2 charged in Singapore over promotion of crypto fraud OneCoin

Two men in Singapore have been charged over their involvement in promoting the fraudulent OneCoin cryptocurrency, according to local press reports.

In a landmark case for the city-state, the first of its kind to see charges brought for this type of offence, the men were alleged to have participated in the multi-level marketing scam based on a cryptocurrency token.

According to the Singapore Police Force, the arrests were made following intelligence from the Commercial Affairs Department, which had been working on investigating the case for several months.

In a statement, the police force said the scam roped in new participants with promotional tokens which could be used to mine for OneCoins, a practice which is expressly prohibited under pyramid selling laws.

According to the law enforcement authorities, “The promotional tokens could be used to ‘mine’ for OneCoins. Participants who brought in new participants were also entitled to overriding commissions in contravention of the Multi-Level Marketing and Pyramid Selling (Prohibition) Act.”

Deemed by the United States to be a fraudulent cryptocurrency, OneCoin was founded by a Bulgarian citizen Ruja Ignatova back in 2014. Enforcement action has already been brought in several jurisdictions, including New Zealand and the United States, where some arrests have already been made.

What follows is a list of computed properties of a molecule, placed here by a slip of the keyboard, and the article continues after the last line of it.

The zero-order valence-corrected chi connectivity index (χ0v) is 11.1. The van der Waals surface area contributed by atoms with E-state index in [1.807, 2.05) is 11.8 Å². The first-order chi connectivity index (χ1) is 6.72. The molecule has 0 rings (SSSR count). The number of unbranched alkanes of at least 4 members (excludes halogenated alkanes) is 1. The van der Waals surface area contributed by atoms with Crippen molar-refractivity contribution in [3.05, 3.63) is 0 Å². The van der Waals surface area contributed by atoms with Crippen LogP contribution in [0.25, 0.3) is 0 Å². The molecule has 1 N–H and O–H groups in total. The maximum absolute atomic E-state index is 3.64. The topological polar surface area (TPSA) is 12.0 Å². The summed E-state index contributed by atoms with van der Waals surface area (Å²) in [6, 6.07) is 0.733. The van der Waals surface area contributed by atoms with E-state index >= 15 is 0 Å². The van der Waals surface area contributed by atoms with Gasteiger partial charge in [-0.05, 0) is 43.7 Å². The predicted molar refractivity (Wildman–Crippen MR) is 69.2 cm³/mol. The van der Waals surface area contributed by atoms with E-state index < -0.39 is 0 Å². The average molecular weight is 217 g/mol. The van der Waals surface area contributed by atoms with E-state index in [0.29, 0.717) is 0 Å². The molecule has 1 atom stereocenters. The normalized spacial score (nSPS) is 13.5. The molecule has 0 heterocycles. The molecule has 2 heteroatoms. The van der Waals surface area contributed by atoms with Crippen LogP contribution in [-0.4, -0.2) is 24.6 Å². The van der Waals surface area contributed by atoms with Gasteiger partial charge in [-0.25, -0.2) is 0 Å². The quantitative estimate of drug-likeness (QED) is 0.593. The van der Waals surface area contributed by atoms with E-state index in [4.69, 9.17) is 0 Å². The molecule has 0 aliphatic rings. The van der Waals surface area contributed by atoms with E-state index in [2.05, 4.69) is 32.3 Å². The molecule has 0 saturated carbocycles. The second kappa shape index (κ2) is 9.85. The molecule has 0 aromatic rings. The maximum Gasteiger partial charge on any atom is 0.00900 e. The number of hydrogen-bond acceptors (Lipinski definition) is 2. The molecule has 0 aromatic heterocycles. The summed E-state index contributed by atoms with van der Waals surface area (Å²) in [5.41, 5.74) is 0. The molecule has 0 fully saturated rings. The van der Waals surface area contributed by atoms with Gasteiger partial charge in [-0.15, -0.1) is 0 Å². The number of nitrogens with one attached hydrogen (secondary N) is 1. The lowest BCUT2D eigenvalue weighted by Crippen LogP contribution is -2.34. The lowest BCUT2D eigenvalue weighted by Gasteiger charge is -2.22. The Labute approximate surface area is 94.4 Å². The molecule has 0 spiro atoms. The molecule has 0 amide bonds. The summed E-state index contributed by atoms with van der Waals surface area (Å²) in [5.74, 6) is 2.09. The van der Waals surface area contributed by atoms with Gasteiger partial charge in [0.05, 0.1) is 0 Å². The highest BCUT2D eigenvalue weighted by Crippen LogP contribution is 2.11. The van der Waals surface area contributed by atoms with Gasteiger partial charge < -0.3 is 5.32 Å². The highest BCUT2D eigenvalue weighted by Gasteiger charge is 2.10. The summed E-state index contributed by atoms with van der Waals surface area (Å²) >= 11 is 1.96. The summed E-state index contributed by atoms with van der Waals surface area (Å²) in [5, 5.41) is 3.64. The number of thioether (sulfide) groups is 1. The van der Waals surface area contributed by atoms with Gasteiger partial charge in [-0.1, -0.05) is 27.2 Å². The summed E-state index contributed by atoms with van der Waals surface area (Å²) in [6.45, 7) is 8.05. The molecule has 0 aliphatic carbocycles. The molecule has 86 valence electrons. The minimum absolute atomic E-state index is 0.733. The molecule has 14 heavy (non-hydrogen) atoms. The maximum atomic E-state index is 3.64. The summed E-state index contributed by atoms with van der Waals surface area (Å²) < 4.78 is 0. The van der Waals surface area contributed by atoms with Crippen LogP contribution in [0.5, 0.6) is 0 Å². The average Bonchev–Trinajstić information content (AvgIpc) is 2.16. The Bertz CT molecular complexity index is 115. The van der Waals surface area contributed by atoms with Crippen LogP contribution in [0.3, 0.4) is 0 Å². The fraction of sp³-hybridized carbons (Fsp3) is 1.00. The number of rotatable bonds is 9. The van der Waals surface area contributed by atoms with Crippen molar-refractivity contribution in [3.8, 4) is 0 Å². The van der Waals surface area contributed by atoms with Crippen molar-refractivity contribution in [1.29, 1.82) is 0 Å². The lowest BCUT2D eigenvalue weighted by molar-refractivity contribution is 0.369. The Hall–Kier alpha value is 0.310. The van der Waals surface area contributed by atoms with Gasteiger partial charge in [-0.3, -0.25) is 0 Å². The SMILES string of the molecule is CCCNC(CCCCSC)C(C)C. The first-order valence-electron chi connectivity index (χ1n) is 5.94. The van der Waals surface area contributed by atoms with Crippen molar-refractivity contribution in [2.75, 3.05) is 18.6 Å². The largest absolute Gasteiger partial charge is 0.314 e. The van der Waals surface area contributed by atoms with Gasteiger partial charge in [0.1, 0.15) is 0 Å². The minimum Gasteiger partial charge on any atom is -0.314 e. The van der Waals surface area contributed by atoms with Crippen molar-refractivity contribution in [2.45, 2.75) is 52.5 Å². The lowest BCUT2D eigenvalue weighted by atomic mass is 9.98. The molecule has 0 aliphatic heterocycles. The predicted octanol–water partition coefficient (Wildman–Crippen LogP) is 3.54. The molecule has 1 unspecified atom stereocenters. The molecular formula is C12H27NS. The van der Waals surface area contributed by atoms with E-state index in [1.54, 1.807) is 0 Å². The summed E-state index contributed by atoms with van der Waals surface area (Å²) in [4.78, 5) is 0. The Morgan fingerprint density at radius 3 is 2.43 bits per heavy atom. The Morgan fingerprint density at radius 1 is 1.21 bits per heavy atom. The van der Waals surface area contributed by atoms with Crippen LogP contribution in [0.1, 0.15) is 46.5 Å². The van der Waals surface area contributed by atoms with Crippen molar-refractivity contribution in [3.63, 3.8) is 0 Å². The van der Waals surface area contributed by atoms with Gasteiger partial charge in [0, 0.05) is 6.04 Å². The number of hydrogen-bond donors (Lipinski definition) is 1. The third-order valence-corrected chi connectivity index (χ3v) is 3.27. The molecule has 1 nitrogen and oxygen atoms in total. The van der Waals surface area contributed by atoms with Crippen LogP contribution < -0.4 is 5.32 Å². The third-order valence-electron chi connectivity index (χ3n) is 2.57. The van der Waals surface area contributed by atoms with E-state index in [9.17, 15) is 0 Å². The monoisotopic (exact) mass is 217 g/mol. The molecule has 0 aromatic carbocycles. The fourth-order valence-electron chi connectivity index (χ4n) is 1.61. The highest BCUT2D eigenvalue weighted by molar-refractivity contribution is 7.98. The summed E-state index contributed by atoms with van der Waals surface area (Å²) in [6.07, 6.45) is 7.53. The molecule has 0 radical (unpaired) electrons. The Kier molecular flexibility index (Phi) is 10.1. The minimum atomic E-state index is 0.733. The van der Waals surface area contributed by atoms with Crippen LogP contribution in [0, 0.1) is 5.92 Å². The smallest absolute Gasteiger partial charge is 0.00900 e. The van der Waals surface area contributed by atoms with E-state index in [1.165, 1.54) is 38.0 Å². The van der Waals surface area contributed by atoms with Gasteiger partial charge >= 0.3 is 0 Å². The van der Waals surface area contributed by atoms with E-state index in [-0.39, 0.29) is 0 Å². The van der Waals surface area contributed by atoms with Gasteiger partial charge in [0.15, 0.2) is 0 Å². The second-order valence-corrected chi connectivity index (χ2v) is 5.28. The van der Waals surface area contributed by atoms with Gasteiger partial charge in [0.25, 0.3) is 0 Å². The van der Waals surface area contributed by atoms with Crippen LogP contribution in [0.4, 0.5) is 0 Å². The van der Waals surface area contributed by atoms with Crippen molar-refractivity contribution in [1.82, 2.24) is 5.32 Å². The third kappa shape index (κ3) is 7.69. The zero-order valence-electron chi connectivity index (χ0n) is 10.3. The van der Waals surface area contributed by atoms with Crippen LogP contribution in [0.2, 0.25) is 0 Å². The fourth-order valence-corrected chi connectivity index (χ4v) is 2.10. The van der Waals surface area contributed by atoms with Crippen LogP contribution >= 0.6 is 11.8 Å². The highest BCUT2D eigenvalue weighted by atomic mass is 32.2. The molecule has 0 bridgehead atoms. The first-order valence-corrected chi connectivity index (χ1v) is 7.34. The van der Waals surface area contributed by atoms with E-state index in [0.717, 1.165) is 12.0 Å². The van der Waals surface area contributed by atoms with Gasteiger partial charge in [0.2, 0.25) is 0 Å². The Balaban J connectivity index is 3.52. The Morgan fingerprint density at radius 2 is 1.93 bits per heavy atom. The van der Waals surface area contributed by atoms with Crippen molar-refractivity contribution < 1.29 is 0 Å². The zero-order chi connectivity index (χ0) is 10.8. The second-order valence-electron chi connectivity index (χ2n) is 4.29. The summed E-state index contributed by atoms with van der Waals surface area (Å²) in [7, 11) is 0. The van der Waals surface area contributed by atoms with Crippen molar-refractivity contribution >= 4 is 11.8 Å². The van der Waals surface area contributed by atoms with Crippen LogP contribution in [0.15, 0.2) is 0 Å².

Ignatova’s brother Konstantin Ignatov was arrested in March at the Los Angeles International Airport, charged with the crime of wire fraud conspiracy. Ruja was charged with wire fraud, money laundering and securities fraud in absentia, since disappearing ahead of trial.

The latest arrests in Singapore are the first to take place in the country in connection with the fraud, which has spanned multiple countries on several different continents.

After investigations into the OneCoin scheme, the Monetary Authority of Singapore added it to its Investor Alert list, a published list of cryptocurrency firms the regulator believes to be dubious at best, fraudulent at worst.

As a result, investors are being encouraged to avoid OneCoin, or any other similar program which promotes wild returns using standard pyramid selling and MLM methods.

Their charges carry a custodial sentence of up to 5 years in prison, plus a fine of up to S$200,000 (US$147,800).

New to blockchain? Check out CoinGeek’s Blockchain for Beginners section, the ultimate resource guide to learn more about blockchain technology.